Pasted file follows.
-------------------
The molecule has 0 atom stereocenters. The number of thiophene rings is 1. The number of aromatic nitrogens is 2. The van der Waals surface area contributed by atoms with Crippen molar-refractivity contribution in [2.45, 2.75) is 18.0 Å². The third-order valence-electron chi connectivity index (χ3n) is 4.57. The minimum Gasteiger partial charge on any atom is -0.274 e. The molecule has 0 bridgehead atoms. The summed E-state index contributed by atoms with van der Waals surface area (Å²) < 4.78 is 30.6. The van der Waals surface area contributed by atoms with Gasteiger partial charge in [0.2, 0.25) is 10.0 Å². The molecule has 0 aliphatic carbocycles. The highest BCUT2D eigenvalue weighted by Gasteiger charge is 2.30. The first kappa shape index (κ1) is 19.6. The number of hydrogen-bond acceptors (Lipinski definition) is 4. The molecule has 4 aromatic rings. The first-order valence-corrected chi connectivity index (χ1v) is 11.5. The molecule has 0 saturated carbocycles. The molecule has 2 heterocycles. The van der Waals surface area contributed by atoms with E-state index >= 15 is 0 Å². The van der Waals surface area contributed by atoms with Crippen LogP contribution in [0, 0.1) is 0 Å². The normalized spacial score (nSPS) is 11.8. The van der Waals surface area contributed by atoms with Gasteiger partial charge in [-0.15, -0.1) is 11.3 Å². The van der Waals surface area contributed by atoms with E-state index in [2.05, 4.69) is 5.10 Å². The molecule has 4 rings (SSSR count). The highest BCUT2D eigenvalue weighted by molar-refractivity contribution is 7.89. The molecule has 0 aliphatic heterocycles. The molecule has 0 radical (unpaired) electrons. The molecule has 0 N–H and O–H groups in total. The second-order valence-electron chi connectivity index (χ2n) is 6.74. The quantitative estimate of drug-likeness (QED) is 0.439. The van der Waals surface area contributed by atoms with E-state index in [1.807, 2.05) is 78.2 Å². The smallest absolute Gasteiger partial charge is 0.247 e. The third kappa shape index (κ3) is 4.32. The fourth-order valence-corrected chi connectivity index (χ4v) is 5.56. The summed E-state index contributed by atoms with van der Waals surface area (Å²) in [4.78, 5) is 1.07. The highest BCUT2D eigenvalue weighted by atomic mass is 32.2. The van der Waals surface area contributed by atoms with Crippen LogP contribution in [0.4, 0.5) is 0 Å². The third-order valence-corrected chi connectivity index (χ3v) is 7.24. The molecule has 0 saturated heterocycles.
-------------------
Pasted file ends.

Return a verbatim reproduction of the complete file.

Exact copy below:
The molecule has 0 atom stereocenters. The number of thiophene rings is 1. The number of aromatic nitrogens is 2. The van der Waals surface area contributed by atoms with Crippen molar-refractivity contribution in [2.45, 2.75) is 18.0 Å². The third-order valence-electron chi connectivity index (χ3n) is 4.57. The minimum Gasteiger partial charge on any atom is -0.274 e. The molecule has 0 bridgehead atoms. The summed E-state index contributed by atoms with van der Waals surface area (Å²) < 4.78 is 30.6. The van der Waals surface area contributed by atoms with Gasteiger partial charge in [0.2, 0.25) is 10.0 Å². The molecule has 0 aliphatic carbocycles. The highest BCUT2D eigenvalue weighted by Gasteiger charge is 2.30. The first kappa shape index (κ1) is 19.6. The number of hydrogen-bond acceptors (Lipinski definition) is 4. The molecule has 4 aromatic rings. The first-order valence-corrected chi connectivity index (χ1v) is 11.5. The molecule has 0 saturated carbocycles. The molecule has 2 heterocycles. The van der Waals surface area contributed by atoms with E-state index >= 15 is 0 Å². The van der Waals surface area contributed by atoms with Crippen LogP contribution in [0, 0.1) is 0 Å². The normalized spacial score (nSPS) is 11.8. The van der Waals surface area contributed by atoms with Gasteiger partial charge in [-0.15, -0.1) is 11.3 Å². The van der Waals surface area contributed by atoms with E-state index in [2.05, 4.69) is 5.10 Å². The molecule has 4 rings (SSSR count). The highest BCUT2D eigenvalue weighted by molar-refractivity contribution is 7.89. The molecule has 0 aliphatic heterocycles. The molecule has 0 radical (unpaired) electrons. The molecule has 0 N–H and O–H groups in total. The second-order valence-electron chi connectivity index (χ2n) is 6.74. The quantitative estimate of drug-likeness (QED) is 0.439. The van der Waals surface area contributed by atoms with E-state index in [1.807, 2.05) is 78.2 Å². The smallest absolute Gasteiger partial charge is 0.247 e. The third kappa shape index (κ3) is 4.32. The fourth-order valence-corrected chi connectivity index (χ4v) is 5.56. The summed E-state index contributed by atoms with van der Waals surface area (Å²) in [4.78, 5) is 1.07. The highest BCUT2D eigenvalue weighted by atomic mass is 32.2. The van der Waals surface area contributed by atoms with Crippen LogP contribution in [0.4, 0.5) is 0 Å². The third-order valence-corrected chi connectivity index (χ3v) is 7.24. The molecule has 0 saturated heterocycles.